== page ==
Earthly beings indeed!


All this talk of extraterrestrials, icons and tagging reminds me of the time that space invader came to town.

It was way back in round 2003, over 20 years after the original arcade machines had arrived on these fair shores, transforming stray corners of pubs and fish-&-chip shops and creating a new urban play space – the videogame arcade. Ah such wonderful arcane spaces filled with curious sounds and elaborate social rituals…

But I digress Space Invader is a French artist who tags the city streets with that all to familiar configuration of pixels. His work can be found all over the world including this fair city. He was drawn to Melbourne to create work as are so many street artists. What is it about the city that draws them here? And what does this mean for the city?

Cultural reformer, dreamer and visionary Marcus Westbury has claimed for the city’s street art that “At its best, Melbourne’s streets are full of smart, witty, funny, pretty, provocative, illuminating and delightful interventions. Artists pose interesting questions and talk with the city.” But what, he asks, does the city and its fathers make of its gallery status, of its outlaw art?

There are 26 Space invaders in Melbourne. My favorite is in Centre Place. When you are out hunting for other icons tagged in Melbourne there will be many other serendipitous findings to delight. Take the camera. Post your discoveries. Begin a dialogue with the city and its guilds.

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slow city at play

The city is the CE’s laboratory. Here she studies the actions of Homoludus
Learning through play
Social negotiation through play
Courtship through play
Mapping through play
Design through play…
It is apparent that the threat to all she is working on is real.
If the ban on play happens Melbourne would not be the first city to partake in such madness.
Last week she complained of the dreadful 2002 decision in the USA Washington city of Fairfax whose ban on street play is enforced by a the city codes that now say, without exception, “no person shall play” on public streets. Also in North America Woodland Park, New Jersey has banned street play. Toronto City Canada has banned kite flying and the town of Walsall UK has banned ball games.
What does it mean that children’s street games are a dying art form? Games played by children for over a hundred years are being lost to memory and museums. The skills children once learned on the city streets, lanes and parks such as leadership and cooperation, rules (and rule evasion), physical skills, and social roles now move into the virtual realm. Videogames are the new playgrounds, argues Professor Henry Jenkins. It is within the virtual places of videogames that children now get to claim their independence to explore, build, experiment, problem solve and truly learn how to sort things out for themselves.
There is much at stake. The CE believes play is the cities immune system. Has this activity been forced to move territories? Will she need to go cap in hand to the Locative Urbanist to look now within the data streams?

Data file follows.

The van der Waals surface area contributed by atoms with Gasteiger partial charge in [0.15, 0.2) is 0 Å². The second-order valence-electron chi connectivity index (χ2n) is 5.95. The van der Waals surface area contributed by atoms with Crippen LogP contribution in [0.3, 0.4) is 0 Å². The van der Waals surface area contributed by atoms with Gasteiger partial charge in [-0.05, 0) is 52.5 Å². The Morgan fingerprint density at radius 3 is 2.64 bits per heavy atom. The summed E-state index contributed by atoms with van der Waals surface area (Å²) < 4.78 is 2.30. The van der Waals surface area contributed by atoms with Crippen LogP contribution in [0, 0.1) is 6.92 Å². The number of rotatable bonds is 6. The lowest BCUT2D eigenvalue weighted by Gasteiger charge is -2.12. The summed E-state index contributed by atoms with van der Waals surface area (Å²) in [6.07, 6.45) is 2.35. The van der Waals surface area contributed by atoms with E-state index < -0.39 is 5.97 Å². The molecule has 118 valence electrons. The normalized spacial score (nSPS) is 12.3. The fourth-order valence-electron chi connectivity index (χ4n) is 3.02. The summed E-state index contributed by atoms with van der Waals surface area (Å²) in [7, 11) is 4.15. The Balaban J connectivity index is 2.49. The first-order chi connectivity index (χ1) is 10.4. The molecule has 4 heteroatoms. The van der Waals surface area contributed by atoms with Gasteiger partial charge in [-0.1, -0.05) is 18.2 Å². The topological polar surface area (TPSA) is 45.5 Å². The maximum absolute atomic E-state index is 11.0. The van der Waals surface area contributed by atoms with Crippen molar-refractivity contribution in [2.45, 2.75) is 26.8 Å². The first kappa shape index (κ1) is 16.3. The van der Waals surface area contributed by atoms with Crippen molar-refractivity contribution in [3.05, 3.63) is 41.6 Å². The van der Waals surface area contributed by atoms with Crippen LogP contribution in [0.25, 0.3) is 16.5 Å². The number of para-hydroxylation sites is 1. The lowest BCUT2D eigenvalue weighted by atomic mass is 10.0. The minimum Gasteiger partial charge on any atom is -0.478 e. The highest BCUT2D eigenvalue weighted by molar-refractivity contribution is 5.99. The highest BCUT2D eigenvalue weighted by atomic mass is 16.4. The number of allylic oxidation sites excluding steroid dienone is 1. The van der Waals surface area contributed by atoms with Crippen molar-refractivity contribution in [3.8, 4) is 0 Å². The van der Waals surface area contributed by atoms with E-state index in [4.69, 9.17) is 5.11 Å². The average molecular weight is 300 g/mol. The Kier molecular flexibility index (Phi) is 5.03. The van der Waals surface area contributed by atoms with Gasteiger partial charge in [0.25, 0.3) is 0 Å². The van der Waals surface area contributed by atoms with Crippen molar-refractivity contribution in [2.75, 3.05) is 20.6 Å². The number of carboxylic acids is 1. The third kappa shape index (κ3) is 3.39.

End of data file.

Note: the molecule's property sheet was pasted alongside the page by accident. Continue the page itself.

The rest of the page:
It was a very hot summer’s day, one of those days, when the streets are perfumed by the rank smell of the baking tarmac and I found myself drifting through the city. In the embrace of the heat I surrendered to the paths that opened before me, it was thus that I found myself rewriting the city. The surrealists first advocated a losing oneself to a walkabout guided by aimless drifting governed by subconscious actions as a way to ‘transform the urban centre into an adventurous forest’. The situationist’s drifting refined the art from simply getting lost to an act of recontextualisation. Once cast adrift through the act of drifting the situationists felt that you could break the topological chains that regulate the use of urban space. Well known places traversed everyday in the course of repetitive itineraries became unexplored forests rich with sensations, scents and sounds previously undetected. New paths were created new connections made and the working city revealed as a playground.

On wordplay or, you’re so vain you think Borges’s song was about you

I am getting tired of these bouts of wordfighting showiness and general logomachy.

When I was a young girl I once was visited by Borges. Well, not really. Borges visited the city of Madrid, where I lived, to receive a literary price and to sit for a TV interview, and a bookseller friend of my parents knew an editor who knew a publisher who snuck me into the TV studio. So it was I that visited him, kind of. We met in the middle, Borges and I. And there we were.

You can’t see me, because I was standing in the next room, watching on a monitor and rehearsing my lines.

Borges was frail, almost transparent, and extremely patient with the embarrassing garrulousness of the interviewer. I swear 80% of the airtime was taken by the archly encomiastic and baroque questions of the Spaniard, and only 20% by the plain answers of the Argentinian. Today, on tape or on DVD or on your browser (I have repeatedly cringed at all three versions), this looks ridiculous. Live, standing there in the dark behind the cameras, it was fucking mortifying. It was like the scene in Annie Hall just before the point Woody Allen schools a fool by producing Marshal McLuhan from out of the frame, but without the ability to produce Borges, because he was there, under the floodlights, too polite to get up and bitchslap the pretentious git that the interviewer was. That would have been both awesome and only fair.

Ah, but that was not all the mortification to be had that night. You see, a fourteen-year-old’s life is a constant aleph of angst. From that endless source of eye-rolling at the locus of your clueless parents (especially when they make vain stabs at hipness) to, well, everything else. Especially yourself.